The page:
37. Ordered and declared that defendant No,6/ defendant No.2/ defendant No.6/ defendant No. 1 to pay and settle all outstanding not intercorporate balance; both current account and book debts -due to defendant No.3/ defendant No.4/ Sterling Newspapers Limited (other than the All India Ad. Revenue bills outstanding and not so far recovered from parties) on or before 31.3.95 and the advertisement dues as and when recovered from the advertising agencies shall be paid by defendant No.2 as if the same were trust monies to defendant No.3/ defendant No.4/ Sterling Newspapers Limited?. Ordered that all monies due from defendant No.5 to defendant No.3 shall be guaranteed by defendant No.2. The plaintiff/ defendant No.3/ defendant No.2. The plaintiff/ defendant No.3/ defendant No.4/ Sterling Newspapers Limited undertake to pay and settle all outstanding not balances both current account and book debts due to defendant No.6/ defendant No.l/ defendant No.3/ defendant No.5 on or before 31.3.95. The undertaking is accepted.


38. Ordered and decreed that defendant No. 14 is entitled to 1/3rd of the estate of Shri R.N.Goenka excluding shares in defendant No. 1 referred to in clauses 1 and 2 above and that the plaintiff and defendant No.14 do jointly and severally make payment for the liabilities of the estate of Shri R.N. Goenkato the extent of 37% of such liabilities as reduced by the value of all the assets of the estate, whenever such liabilities arise, irrespective of whether a consent decree is passed or not.


39. Agreed and declared that defendant No.6 was lawfully adopted by Shri R.N.Goenka as his son.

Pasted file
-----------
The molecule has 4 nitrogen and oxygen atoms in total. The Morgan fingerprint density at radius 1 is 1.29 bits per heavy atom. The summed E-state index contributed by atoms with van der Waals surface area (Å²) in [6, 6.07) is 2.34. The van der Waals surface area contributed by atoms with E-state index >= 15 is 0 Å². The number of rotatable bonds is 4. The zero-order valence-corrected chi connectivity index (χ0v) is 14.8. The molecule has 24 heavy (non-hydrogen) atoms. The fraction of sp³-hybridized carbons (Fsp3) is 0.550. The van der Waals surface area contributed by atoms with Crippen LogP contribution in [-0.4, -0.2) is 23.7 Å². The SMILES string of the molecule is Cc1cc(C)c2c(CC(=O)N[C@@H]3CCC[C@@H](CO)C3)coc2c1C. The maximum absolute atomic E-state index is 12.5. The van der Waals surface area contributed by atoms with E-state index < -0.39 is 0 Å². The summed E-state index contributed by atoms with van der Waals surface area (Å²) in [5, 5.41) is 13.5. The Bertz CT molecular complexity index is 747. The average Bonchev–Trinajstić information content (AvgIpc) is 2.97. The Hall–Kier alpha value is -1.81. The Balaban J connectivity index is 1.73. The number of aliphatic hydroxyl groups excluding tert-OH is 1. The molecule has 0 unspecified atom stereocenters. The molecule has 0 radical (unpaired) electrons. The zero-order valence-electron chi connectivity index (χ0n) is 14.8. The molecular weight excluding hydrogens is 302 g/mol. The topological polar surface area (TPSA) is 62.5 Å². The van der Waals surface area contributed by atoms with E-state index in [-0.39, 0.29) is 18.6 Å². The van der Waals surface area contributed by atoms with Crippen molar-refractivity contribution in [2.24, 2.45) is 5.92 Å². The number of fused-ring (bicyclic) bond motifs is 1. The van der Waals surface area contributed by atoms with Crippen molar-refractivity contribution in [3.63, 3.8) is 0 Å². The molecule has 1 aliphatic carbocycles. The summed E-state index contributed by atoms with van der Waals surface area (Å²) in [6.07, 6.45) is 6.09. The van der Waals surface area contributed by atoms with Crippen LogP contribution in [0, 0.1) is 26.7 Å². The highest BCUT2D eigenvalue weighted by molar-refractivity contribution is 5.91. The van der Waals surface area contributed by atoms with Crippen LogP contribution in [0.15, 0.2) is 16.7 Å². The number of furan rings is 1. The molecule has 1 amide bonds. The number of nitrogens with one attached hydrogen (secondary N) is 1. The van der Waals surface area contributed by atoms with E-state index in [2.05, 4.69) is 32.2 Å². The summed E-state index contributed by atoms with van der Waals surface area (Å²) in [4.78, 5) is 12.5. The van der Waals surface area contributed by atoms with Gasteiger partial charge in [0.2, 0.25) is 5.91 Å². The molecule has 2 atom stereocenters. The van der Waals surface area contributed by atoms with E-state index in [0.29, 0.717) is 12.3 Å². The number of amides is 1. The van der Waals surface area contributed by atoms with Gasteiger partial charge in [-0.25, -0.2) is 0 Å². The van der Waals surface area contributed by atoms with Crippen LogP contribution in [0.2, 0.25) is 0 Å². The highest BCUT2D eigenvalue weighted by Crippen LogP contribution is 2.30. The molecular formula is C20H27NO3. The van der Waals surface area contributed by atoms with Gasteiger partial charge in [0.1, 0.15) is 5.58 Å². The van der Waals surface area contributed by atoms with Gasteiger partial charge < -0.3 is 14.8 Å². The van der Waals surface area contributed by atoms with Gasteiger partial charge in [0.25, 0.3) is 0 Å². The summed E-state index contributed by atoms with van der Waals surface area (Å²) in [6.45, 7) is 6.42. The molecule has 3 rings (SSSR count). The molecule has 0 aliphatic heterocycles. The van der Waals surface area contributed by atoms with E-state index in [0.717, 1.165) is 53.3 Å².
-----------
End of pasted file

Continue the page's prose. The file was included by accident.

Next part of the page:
40. Ordered and decreed that the plaintiff/defendant No.3/ defendant No.4/ Sterling Newspapers Limited do secure the release of defendant No.6 and defendant No.2 in respect of all guarantees and securities given by them on behalf of defendant No.3/defendant No.4/ Sterling Newspapers Limited to State Bank of India or any other party in respect of any liability or obligation of defendant No.3/ defendant No.4/ Sterling Newspapers Limited. Ordered and decreed that defendant No.6/ defendant No.2/ defendant No.5 do secure the release of the plaintiff/ defendant No.3/ defendant No.4/ Sterling Newspapers Limited from all guarantees and securites given by them on behalf of defendant No.2/ defendant No.5. Till such release takes place defendant No.3/. The plaintiff shall counter guarantee defendant No.2/ defendant No.6 and in return defendant No.6 and defendant No.2 shall counter guarantee the plaintiff/ defendant No.3 against any liability arising on the continuance of the guarantees and securities originally given.


41. Ordered and decreed that all machineries/ equipments (other than the Harris Offset machines of defendant No.2 used by defendant No.3 on lease from one company to another within the group do stand transferred to the lessee company at the book value as on 31.12.1994. Ordered that the issue concerning Chemco Equipment lying in defendant No.3 centres shall be decided by Mr.R.V.Pandit. Ordered that.


(i) The three Harris Machines shall continue to be used by defendant No.3 (New Indian Express Newspapers (Madurai) Limited) until 31.3.1997 on payment of Rs.150 lakhs per annum by defendant No.3.

(ii) Defendant No.3 (New Indian Express Newspapers (Madurai) Limited) shall reimburse to defendant No.2 the insurance to charges for insurance cover of the said machines for ?All risks?.

(iii) The repair and allowance costs during this period will be borne by defendant No.3, and

(iv) After 31.3.1997 the equipment will be returned to defendant No.2.